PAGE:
Igor Stravinsky's U.S. Debut

How the New York Philharmonic orchestrated the first North American appearances of the enigmatic composer.

Stravinsky family (1920)New York Philharmonic

The Stravinsky Family

Igor Stravinsky with his wife, Yekaterina (Katya), and their four children, Fyodor, Ludmila, Soulima, and Marie Milène, in 1920. Stravinsky cited the need to support such a large family as one of his motivations for embarking on international tours.

Stravinsky and Diaghilev (1921)New York Philharmonic

Sergei Diaghilev

Diaghilev (left), a Russian impresario, is widely credited as having “discovered” Stravinsky in 1909, helping Stravinsky’s career skyrocket through the commission of new works for the Ballets Russes, a troupe of Russian dancers living in exile. 

The Rite of Spring, page 3 (1921) by Stravinsky, IgorNew York Philharmonic

The Rite of Spring

It was Stravinsky's third work for the company, The Rite of Spring, that would forever cement him in the public’s memory as a controversial figure. 

Letter to Clarence Mackay (October 17, 1922)New York Philharmonic

"Interesting and important novelties"

This letter to NYP Chairman Clarence Mackay from October 17, 1922 details then Music Director Willem Mengelberg’s strong desire to bring The Rite of Spring to New York in the upcoming 1923-24 season, as no orchestra had yet done. However, Serge Koussevitzky would beat him to it.

Stravinsky at Concertgebouw (March 2, 1926)New York Philharmonic

The Organizers

A key figure in bringing Stravinsky to America was Willem Mengelberg's Secretary S. Bottenheim (seen here behind the two women), a Dutch musicologist who imported the biggest musical talent of the day to New York. Mengelberg, third from left, embraces Stravinsky amiably.

Bottenheim cablegram to Judson (August 23, 1924) by Bottenheim, S.New York Philharmonic

Stravinsky Agrees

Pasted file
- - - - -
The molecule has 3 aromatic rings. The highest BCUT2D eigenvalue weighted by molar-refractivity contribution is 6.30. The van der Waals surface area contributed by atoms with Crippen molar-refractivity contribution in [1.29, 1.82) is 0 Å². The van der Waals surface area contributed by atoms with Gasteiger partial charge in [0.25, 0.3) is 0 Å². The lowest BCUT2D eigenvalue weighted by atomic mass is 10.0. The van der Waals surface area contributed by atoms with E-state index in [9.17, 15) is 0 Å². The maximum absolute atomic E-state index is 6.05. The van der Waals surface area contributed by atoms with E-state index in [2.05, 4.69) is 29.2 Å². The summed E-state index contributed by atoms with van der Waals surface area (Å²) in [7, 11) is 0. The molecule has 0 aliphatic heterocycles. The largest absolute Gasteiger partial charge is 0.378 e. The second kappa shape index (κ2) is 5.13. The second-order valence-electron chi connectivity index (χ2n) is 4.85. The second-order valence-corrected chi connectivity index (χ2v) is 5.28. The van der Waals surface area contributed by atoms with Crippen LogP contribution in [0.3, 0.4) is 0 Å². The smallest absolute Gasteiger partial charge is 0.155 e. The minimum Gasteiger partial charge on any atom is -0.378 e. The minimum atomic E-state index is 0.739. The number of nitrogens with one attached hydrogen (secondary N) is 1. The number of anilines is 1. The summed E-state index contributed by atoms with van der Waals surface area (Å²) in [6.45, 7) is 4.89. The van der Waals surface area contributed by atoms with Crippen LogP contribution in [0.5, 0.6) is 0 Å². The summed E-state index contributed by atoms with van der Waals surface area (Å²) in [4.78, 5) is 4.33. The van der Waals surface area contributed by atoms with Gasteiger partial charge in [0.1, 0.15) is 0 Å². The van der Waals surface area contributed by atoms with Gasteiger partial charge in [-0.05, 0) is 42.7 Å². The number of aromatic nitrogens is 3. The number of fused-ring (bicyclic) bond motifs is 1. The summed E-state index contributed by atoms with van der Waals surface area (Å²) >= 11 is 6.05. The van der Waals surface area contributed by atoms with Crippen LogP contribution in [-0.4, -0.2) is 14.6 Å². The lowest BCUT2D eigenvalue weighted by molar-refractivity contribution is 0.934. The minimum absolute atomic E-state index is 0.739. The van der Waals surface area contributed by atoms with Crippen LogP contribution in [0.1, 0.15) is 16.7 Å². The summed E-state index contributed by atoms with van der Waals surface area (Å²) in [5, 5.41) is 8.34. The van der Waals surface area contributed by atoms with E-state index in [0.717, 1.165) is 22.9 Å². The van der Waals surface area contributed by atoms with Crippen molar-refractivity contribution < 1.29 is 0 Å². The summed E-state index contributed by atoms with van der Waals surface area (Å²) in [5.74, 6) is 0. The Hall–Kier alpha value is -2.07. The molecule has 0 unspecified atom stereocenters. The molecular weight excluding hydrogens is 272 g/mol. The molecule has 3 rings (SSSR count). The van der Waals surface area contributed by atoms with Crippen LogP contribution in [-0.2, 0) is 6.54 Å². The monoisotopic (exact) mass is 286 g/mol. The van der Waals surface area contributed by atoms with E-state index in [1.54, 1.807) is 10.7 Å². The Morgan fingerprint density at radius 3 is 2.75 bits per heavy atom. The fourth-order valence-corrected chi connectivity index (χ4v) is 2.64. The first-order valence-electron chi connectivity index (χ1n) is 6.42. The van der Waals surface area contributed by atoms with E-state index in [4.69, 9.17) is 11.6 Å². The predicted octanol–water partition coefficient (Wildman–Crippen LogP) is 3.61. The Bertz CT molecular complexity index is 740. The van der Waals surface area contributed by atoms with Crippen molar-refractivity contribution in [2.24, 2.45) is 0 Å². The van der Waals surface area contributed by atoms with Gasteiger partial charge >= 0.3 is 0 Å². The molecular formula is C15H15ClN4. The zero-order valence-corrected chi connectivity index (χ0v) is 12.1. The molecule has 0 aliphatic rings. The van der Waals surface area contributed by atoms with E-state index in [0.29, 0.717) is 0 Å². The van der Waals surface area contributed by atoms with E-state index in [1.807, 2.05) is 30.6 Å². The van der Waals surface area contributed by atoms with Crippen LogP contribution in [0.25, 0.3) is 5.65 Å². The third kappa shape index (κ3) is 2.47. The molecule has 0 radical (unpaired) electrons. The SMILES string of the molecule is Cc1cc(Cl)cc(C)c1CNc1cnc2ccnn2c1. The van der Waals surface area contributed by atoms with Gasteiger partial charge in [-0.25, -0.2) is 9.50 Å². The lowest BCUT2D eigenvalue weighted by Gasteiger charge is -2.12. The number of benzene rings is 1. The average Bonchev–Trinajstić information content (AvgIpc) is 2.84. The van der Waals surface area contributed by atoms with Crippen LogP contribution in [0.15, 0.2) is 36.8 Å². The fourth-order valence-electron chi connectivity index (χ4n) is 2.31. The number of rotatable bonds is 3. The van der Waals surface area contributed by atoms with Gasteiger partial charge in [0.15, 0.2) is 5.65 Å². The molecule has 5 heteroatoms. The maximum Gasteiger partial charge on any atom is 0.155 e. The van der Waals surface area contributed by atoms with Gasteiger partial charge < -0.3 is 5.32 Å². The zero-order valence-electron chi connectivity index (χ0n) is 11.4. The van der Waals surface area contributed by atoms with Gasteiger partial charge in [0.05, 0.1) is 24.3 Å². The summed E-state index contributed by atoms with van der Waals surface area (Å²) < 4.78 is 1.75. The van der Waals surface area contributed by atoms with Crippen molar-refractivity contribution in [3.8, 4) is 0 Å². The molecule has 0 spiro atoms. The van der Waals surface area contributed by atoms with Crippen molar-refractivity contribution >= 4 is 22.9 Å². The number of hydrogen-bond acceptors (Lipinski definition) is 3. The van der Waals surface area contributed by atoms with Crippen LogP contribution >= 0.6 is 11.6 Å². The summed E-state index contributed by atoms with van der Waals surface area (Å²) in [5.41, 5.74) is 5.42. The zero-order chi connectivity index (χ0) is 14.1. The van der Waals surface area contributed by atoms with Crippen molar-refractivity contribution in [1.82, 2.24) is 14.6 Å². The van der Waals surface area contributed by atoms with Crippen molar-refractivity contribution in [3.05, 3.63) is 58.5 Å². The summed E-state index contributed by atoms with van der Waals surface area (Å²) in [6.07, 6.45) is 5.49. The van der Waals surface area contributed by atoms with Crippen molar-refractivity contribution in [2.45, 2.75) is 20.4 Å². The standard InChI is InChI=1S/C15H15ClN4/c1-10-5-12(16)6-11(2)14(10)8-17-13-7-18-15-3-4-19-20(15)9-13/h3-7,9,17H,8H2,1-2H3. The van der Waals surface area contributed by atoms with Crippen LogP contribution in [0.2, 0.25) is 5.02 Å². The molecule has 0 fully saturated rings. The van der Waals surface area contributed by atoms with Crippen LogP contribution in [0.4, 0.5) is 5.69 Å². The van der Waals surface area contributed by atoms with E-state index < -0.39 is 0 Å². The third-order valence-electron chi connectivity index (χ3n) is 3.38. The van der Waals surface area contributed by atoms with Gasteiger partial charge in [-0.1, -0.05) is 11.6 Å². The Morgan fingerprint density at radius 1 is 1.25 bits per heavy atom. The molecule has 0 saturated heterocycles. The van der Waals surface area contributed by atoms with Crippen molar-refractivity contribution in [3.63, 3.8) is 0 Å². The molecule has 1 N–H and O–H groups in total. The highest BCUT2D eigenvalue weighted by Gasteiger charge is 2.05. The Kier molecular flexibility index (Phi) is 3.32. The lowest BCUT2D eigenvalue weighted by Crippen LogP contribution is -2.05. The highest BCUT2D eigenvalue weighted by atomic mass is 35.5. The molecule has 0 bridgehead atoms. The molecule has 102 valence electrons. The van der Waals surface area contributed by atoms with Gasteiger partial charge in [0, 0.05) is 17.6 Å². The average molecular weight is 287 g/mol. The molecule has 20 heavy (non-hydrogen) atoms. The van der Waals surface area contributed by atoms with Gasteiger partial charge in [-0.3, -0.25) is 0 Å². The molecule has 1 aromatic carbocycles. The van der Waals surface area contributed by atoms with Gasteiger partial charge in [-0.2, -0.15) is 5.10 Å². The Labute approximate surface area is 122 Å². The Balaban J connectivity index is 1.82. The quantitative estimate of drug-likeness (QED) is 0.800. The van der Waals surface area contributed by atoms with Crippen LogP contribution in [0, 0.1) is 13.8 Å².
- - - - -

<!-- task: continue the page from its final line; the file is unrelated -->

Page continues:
Bottenheim met with Stravinsky several times in 1924 to negotiate the terms of the tour, sending this message to Orchestra Manager Arthur Judson when Stravinsky had finally agreed.

Stravinsky 1924 contract (August 23, 1924) by Stravinsky, Igor and Bottenheim, S.New York Philharmonic

The Contract

Drawn up under direction from the New York Philharmonic by Bottenheim, this contract secured the terms for Stravinsky’s first tour of America. He was required to give between 10-20 performances, with a guaranteed pay of $1,200 for each, plus a $1,000 travel stipend.

S.S. Paris (1921)New York Philharmonic

The S.S. Paris

The ship on which Igor Stravinsky traveled to America for the very first time, the S.S. Paris. His was a first-class cabin, outfitted with its own piano.

S.S. Paris manifest (December 27, 1924)New York Philharmonic

On Board

Passenger manifest of the S.S. Paris, December 27, 1924. Stravinsky’s entry appears on line 20. 

The ship departed from Le Havre, France on December 27, 1924, arriving in New York City on January 4 of the following year, delayed by a full day due to snowstorms at sea.

NY Harbor 1905 (1905)New York Philharmonic

New York City, 1925

NYC as Stravinsky saw it from the ship looked quite different from today. While home to the tallest building in the world, the city lacked its modern-day megastructures. This photograph, taken in 1905, is representative of the view that greeted him upon his arrival.